I have trouble sleeping. I toss and turn and my mind runs here and there, and drifting off for a peaceful night’s rest doesn’t come easily. Thusly, I get up each morning around the crack of dawn and begin my day.

Since I was 4, beginning my day means reading the morning papers. I like to hold the newsprint in my hand. I am not a fan of the online product. So, the first thing I do each day is to walk along my driveway, between the woods and a pasture, to retrieve the paper — 175 yards is as about as close as our delivery person can get ours.

At 6:30 a.m. I scare up a lot of wildlife every morning. Just this week I’ve been greeted by three deer, who acted like they had more right to be in my pasture than I did, two armadillos, who are making a mess of my lawn, a plethora of squirrels, a chipmunk, a screech owl and two raccoons.

I live in the country, understand, and I told you that to tell you this.

Every morning, around 6 a.m, as I fetch my paper, I encounter a yellow school bus, lights flashing from every corner — taking the future citizens of Rockdale County, Georgia, and the United States to school where they will learn and grow intellectually and become good solid citizens who will stay in school and graduate and learn to be productive in society.

That’s the plan. And I am sure that is just what is happening in few schools in Georgia. I know that Oconee County is getting amazing results. I know that Cobb County and City of Marietta Schools are doing well. I know that there are some other success stories out there.

But … and there is always a but ... the majority of schools that are achieving at a high rate are schools in socioeconomic areas where academics has always been in style. Those are areas where parents value education above almost any other endeavor, read to their children and prepare them for school from birth and send their children to school with the expectation that they will mind the teacher and do their work. That’s a formula for success no matter your ZIP code.

The rub is that the state of Georgia is responsible for preparing students in every ZIP code. And that’s where the struggles come in.

After 38 years in the classroom, I think I know a little about how to help. But nobody’s ever asked me — which, quite honestly, I find a little disconcerting. I’m afraid they might not really want to hear the answer. I might just give it anyway.

Smaller classes and accountability would go far in improving our schools success rate. Note, I didn’t say test scores. I recently took a look at my second-grade class picture. There were 36 of us little lintheads in one classroom, with one magnificent teacher and no aides or technology. My teacher, Miss Ruby Lee Jordon, had no problem with any of us because our parents made us mind. If we had gotten in trouble at school, we would have been in worse trouble at home.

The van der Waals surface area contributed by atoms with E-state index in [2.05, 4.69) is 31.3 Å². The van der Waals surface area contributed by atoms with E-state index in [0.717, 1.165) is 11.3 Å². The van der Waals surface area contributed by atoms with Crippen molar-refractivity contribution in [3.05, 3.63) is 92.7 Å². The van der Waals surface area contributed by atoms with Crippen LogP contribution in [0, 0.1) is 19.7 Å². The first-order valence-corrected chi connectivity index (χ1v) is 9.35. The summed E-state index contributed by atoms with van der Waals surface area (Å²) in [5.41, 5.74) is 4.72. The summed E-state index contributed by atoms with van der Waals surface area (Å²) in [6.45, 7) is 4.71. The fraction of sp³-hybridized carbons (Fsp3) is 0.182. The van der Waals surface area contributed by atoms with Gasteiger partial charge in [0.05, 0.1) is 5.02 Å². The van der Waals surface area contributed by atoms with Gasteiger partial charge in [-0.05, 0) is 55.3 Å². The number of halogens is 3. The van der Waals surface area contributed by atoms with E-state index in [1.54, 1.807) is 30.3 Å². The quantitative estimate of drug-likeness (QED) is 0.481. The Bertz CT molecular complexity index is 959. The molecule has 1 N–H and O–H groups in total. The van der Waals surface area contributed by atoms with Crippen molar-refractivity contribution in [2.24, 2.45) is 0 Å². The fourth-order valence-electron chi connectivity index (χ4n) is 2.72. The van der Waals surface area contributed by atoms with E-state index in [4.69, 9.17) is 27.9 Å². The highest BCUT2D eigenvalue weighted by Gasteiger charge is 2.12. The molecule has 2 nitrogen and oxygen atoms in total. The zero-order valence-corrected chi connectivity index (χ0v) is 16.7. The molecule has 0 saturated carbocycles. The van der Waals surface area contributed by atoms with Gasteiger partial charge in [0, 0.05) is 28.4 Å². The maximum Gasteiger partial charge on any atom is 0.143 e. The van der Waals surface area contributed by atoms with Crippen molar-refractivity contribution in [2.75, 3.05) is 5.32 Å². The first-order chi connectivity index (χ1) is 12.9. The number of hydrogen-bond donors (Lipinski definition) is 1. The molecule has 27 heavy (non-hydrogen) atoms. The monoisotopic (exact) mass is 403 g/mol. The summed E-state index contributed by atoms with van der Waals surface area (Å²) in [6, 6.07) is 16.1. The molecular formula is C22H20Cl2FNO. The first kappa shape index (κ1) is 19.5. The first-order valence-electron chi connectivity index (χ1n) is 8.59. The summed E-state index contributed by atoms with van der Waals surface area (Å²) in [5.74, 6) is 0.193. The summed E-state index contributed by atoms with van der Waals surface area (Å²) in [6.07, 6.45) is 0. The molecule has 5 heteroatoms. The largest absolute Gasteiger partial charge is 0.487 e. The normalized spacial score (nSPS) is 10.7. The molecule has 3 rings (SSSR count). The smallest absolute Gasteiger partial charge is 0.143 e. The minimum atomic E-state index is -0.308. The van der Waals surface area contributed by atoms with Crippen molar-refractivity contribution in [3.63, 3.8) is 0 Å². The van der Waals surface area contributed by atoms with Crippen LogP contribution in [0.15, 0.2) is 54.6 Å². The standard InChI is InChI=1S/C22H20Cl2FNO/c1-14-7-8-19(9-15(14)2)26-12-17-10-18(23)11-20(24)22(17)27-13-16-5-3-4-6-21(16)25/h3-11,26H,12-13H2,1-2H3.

That’s is not how society works in 2019, so the fewer students to manage the more personal attention students would get. It would help. The second part of that equation I stated was accountability. We must begin in the very beginning and hold students accountable for their learning — as we go along — not on the weeks of the almighty standardized tests — which should be neither frequent nor almighty. How do we hold them accountable? By having consequences for their learning and behavior — and if you have severe enough consequences for behavior — with an administration that would stand behind the teacher, and I mean from the principal’s office to the school board chair — then achievement would rise. And we should never allow one student’s bad behavior to interfere with another child’s opportunity to learn.

Teachers should be more empowered to teach and not to follow rote directives handed down three levels from the Ivory Towers of administration to the trenches of the classroom.

Good teachers are artists, not scientists, metaphorically speaking. They should be allowed to practice their art. If Michelangelo or Rembrandt or Monet were hired by some public school systems, they would be issued a paint-by-number kit and forced to use it.

If the state paid better, we’d attract and keep better teachers. We’d attract and keep even more if we paid them better AND gave them more control within their own classrooms and more respect in general.

Gov. Brian Kemp understands the situation and is trying to make needed improvements. The state raised teacher pay by $3,000 last year. I am hoping they can find the other $2,000 that was actually promised. I am confident that the governor is trying. That’s a start.

Understanding the bloated bureaucracy and CYA mentality that motivates so many of those people, to the detriment of classroom learning, is a harder problem to solve. And then there is money. There is always the problem of money. But we need to examine our priorities as a state and put our heads together and find the money.

If you think funding school is expensive, wait until you figure out how expensive it is not to fund school.


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Darrell Huckaby is an author in Rockdale County. Email him at dhuck008@gmail.com.

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